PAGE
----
In August 2000, MPEG-4 Systems version 3 was almost finalized. Most of us had spent many years improving and refining the algorithms in the standard. Before it could be approved as a formal standard, we had to write reference software to validate not only the decoding of the bitstreams but also the authoring tools needed to create them. These components were assembled in IM1, MPEG-4's reference software. The standard was mature enough that we were able to write a book that explains our experiences to managers, developers, and content authors, with the aim of helping them create MPEG-4 content and applications.
At the time this book went to press, VRML97 was our reference for 3D on the Web, while Extensible 3D (X3D) and VRML200x were still in their infancy. Many of the new functionalities under consideration for X3D and VRML200x were also in MPEG-4. On the other hand, because MPEG-4's Binary Format for Scenes (BIFS) follows the same structure and encompasses all nodes defined by the VRML97 international standard, we decided to start MPEG-4 Jump-Start by familiarizing you with VRML and related scene graph programming concepts. This allowed us to then introduce BIFS, and all the extensions introduced by MPEG-4, in more detail.
MPEG-4 Jump-Start contains 12 chapters and 3 appendixes. Apart from the introduction (Chapter 1), the conclusion (Chapter 12), and the appendixes, the conceptual organization of the book follows the workflow of creating MPEG-4 contents.
MPEG-4 content is first created using an authoring tool. Different streams such as BIFS, OD, Audio, Video, and MPEG-J are designed by an author. The author's intent is well-captured in an XMT file. The output of the authoring tool is stored in an MPEG-4 File Format (.mp4) that can be played locally or streamed to MPEG-4 terminals using a server. At a terminal, the various streams are presented in time and composed before being rendered. At the rendering stage, a user can interact with the content.
MPEG-4 Jump-Start is organized as follows:
We start our journey with an introduction to MPEG standards in general, and an overview of MPEG-4 in particular.
Before diving headlong into MPEG-4, we will first start with a brief review of VRML, as VRML forms the basis of MPEG-4 scenes.
Then, we will guide you through the new nodes proposed by MPEG-4's Binary Format for Scenes (BIFS).
As MPEG-4 is made of binary streams, you will learn how to represent the BIFS scene graph in binary format. You will also learn how to send commands to modify the scene graph at any time.
Even if a straight binary representation of the scene graph provides a substantial compression ratio, you will learn how to further reduce its size using quantization.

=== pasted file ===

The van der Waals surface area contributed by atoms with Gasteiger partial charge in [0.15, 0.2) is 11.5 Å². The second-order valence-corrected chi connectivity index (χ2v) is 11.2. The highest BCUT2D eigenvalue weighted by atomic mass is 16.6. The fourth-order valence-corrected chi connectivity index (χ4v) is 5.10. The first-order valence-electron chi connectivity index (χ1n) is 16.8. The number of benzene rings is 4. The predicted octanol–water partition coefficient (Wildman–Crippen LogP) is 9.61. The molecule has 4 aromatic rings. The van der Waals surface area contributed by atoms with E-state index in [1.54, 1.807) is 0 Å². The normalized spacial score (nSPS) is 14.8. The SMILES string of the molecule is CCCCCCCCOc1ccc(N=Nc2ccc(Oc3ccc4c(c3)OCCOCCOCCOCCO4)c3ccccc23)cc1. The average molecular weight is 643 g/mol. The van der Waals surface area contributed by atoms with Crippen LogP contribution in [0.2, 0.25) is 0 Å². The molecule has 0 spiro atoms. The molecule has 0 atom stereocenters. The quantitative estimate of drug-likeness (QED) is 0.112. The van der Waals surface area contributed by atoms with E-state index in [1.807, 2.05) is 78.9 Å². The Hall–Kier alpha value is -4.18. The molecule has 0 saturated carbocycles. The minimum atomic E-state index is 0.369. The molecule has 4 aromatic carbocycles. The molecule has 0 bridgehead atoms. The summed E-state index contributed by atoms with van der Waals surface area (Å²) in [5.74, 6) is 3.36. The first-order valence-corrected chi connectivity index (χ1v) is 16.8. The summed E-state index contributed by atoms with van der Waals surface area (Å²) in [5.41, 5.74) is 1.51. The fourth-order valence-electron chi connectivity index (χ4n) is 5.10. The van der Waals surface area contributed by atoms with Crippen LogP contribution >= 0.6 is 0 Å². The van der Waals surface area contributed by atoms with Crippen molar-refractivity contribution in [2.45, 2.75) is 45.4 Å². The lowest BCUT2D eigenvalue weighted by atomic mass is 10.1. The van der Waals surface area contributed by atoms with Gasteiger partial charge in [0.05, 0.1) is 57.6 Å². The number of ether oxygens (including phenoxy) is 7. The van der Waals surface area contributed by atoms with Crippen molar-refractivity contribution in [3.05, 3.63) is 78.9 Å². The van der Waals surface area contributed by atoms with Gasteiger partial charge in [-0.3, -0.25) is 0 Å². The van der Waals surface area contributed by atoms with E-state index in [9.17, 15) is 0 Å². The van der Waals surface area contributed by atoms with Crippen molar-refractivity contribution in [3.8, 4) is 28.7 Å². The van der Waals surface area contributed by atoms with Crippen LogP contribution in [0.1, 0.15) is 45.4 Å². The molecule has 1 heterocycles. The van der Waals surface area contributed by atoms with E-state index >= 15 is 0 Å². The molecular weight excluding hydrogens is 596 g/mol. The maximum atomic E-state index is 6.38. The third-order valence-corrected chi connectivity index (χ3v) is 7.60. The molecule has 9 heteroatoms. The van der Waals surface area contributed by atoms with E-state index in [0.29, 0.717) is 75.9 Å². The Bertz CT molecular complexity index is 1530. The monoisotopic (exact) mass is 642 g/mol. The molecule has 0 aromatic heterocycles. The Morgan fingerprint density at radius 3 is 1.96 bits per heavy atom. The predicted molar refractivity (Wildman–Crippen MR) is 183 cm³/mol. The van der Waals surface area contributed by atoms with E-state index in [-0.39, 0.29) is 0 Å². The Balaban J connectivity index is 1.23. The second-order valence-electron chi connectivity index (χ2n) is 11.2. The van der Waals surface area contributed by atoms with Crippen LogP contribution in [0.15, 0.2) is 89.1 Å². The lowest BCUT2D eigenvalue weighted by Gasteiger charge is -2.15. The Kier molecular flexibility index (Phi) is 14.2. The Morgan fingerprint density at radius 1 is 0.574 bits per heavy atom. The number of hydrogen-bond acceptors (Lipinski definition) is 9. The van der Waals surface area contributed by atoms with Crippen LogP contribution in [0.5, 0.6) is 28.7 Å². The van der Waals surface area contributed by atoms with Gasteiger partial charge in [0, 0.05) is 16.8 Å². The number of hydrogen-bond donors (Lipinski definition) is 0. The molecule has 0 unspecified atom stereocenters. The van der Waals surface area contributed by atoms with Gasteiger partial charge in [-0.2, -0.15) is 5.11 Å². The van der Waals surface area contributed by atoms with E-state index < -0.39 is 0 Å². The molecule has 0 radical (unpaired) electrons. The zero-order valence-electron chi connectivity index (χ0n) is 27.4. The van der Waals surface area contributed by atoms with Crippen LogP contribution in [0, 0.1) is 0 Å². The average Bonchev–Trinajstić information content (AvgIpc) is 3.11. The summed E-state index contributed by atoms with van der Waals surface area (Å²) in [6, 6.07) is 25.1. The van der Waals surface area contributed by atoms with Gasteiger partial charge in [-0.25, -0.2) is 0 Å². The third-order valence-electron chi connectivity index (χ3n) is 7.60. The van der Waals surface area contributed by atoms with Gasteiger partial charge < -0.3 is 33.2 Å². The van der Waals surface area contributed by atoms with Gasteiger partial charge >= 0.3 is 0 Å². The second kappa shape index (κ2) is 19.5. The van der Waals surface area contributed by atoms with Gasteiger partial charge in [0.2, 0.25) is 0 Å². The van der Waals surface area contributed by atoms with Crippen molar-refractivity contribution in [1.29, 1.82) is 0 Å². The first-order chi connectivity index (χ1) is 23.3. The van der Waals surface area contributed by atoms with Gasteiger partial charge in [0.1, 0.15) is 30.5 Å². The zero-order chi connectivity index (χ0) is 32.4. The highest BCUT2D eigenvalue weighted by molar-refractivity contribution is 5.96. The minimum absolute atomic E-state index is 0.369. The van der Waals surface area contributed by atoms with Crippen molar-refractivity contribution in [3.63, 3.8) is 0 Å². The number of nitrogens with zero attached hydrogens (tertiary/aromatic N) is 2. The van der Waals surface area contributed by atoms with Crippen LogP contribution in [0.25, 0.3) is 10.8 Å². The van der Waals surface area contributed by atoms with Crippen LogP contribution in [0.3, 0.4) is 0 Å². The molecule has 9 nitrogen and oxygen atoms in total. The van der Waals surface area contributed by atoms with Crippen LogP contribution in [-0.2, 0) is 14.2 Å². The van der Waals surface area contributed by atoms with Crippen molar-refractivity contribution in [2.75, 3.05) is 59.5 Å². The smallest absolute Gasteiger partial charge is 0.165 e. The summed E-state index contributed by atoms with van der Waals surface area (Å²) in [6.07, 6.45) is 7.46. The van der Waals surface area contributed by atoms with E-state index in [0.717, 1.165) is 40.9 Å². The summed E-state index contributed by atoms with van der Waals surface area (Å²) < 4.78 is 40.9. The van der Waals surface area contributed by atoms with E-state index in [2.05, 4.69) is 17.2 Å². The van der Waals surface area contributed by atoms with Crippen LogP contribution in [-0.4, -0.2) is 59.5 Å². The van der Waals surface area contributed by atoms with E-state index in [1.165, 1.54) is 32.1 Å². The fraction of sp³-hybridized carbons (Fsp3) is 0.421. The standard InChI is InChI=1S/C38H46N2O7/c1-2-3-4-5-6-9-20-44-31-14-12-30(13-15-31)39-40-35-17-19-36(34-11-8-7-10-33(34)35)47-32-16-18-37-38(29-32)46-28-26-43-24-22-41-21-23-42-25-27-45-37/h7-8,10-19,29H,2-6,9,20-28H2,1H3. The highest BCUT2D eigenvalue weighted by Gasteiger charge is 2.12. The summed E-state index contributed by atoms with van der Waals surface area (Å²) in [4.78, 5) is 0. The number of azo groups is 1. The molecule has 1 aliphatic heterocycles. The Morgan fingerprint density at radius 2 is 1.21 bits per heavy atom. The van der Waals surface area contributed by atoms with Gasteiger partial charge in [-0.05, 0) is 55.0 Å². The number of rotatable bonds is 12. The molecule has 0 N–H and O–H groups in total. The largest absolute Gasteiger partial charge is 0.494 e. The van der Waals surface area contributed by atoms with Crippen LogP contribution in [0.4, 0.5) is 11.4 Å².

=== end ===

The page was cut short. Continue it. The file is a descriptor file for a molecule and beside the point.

We review how animations can be created in BIFS, and you will learn how to make synthetic streamed animations (i.e., modify the values of the components of the scene graph at a constant frame rate).
We reveal in this chapter that 2D mesh animation uses a dedicated synthetic animation stream.
Facial animations use other specialized compression algorithms to reduce the amount of data needed to animate faces. Facial animation parameters are model-independent, so they can be used to animate models different from the ones used to generate the bitstream.
Body animation extends facial animation with a dedicated framework. A generic humanoid is defined with special animation points and joints.
3D Meshes can consume a lot of bandwidth in a content. Specific compression methods have been developed for them.
XMT enables you to store your contents in an XML-based format that includes not only MPEG-4 commands but also high-level commands suitable for authoring.
Finally, we conclude MPEG-4 Jump-Start and, as MPEG-4 is constantly evolving, we detail what extensions to expect in the next couple of years.
As many MPEG-4 compression algorithms use arithmetic coding, we give the code of a generic arithmetic coder.
BIFS uses node coding tables to encode the node of the scene graph. We explain how they are built.
MPEG-4 can be thought of as a large suite of multimedia tools. Although extensive, not all of the tools offered by MPEG-4 are necessary for every application. To help developers decide which tools they should use for a given application, we introduce the notion of MPEG-4 profiles that have been defined for a set of applications and different levels (upper complexity bounds) that have been established.
MPEG-4 Jump-Start details the bitstream representation of many MPEG-4 tools using the Syntactic Description Language. We have chosen to follow the standard and to give the methods to decode the bitstreams. We indicate considerations for writing the encoders in general; there exist many ways to encode, and many tricks and optimizations are possible. However, for interoperability purposes, there should be only one way to interpret the bitstreams. In many cases, writing the encoder is straightforward from the methods given. For updates, tools, and node coding tables, please visit the companion Web site established for this book (http://web3dbooks.com/mpeg-4/jumpstart/).
This book's companion volume, More MPEG-4 Jump-Start, will cover the following topics:
http://web3dbooks.com/. To jump directly to the MPEG-4 Jump-Start support site, visit